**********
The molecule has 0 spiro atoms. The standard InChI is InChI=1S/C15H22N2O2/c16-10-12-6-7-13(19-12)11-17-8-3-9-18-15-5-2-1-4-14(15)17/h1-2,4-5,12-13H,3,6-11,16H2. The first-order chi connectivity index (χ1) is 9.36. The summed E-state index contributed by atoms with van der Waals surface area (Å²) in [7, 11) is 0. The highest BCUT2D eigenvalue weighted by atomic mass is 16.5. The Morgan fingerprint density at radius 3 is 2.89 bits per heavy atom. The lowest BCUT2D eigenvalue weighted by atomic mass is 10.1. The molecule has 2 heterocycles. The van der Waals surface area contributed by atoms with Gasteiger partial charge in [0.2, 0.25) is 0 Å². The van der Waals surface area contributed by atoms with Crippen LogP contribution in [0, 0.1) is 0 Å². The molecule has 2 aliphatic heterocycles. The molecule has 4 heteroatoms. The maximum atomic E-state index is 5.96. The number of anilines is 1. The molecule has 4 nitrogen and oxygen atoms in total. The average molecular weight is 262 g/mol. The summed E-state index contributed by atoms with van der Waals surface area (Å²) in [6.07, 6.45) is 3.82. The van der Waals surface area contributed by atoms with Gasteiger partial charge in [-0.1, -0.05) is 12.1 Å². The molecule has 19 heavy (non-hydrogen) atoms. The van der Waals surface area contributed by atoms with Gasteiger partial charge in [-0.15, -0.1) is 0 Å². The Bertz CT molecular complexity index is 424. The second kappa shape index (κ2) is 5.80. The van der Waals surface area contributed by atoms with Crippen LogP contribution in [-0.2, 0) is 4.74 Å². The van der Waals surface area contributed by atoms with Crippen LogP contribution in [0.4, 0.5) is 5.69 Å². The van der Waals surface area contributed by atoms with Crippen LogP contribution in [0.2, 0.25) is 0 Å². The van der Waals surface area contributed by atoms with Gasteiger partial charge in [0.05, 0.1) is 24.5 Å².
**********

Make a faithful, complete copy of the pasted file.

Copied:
The molecule has 0 spiro atoms. The standard InChI is InChI=1S/C15H22N2O2/c16-10-12-6-7-13(19-12)11-17-8-3-9-18-15-5-2-1-4-14(15)17/h1-2,4-5,12-13H,3,6-11,16H2. The first-order chi connectivity index (χ1) is 9.36. The summed E-state index contributed by atoms with van der Waals surface area (Å²) in [7, 11) is 0. The highest BCUT2D eigenvalue weighted by atomic mass is 16.5. The Morgan fingerprint density at radius 3 is 2.89 bits per heavy atom. The lowest BCUT2D eigenvalue weighted by atomic mass is 10.1. The molecule has 2 heterocycles. The van der Waals surface area contributed by atoms with Gasteiger partial charge in [0.2, 0.25) is 0 Å². The van der Waals surface area contributed by atoms with Crippen LogP contribution in [0, 0.1) is 0 Å². The molecule has 2 aliphatic heterocycles. The molecule has 4 heteroatoms. The maximum atomic E-state index is 5.96. The number of anilines is 1. The molecule has 4 nitrogen and oxygen atoms in total. The average molecular weight is 262 g/mol. The summed E-state index contributed by atoms with van der Waals surface area (Å²) in [6.07, 6.45) is 3.82. The van der Waals surface area contributed by atoms with Gasteiger partial charge in [-0.1, -0.05) is 12.1 Å². The molecule has 19 heavy (non-hydrogen) atoms. The van der Waals surface area contributed by atoms with Gasteiger partial charge in [-0.15, -0.1) is 0 Å². The Bertz CT molecular complexity index is 424. The second kappa shape index (κ2) is 5.80. The van der Waals surface area contributed by atoms with Crippen LogP contribution in [-0.2, 0) is 4.74 Å². The van der Waals surface area contributed by atoms with Crippen LogP contribution in [0.4, 0.5) is 5.69 Å². The van der Waals surface area contributed by atoms with Crippen LogP contribution in [0.2, 0.25) is 0 Å². The van der Waals surface area contributed by atoms with Gasteiger partial charge in [0.05, 0.1) is 24.5 Å².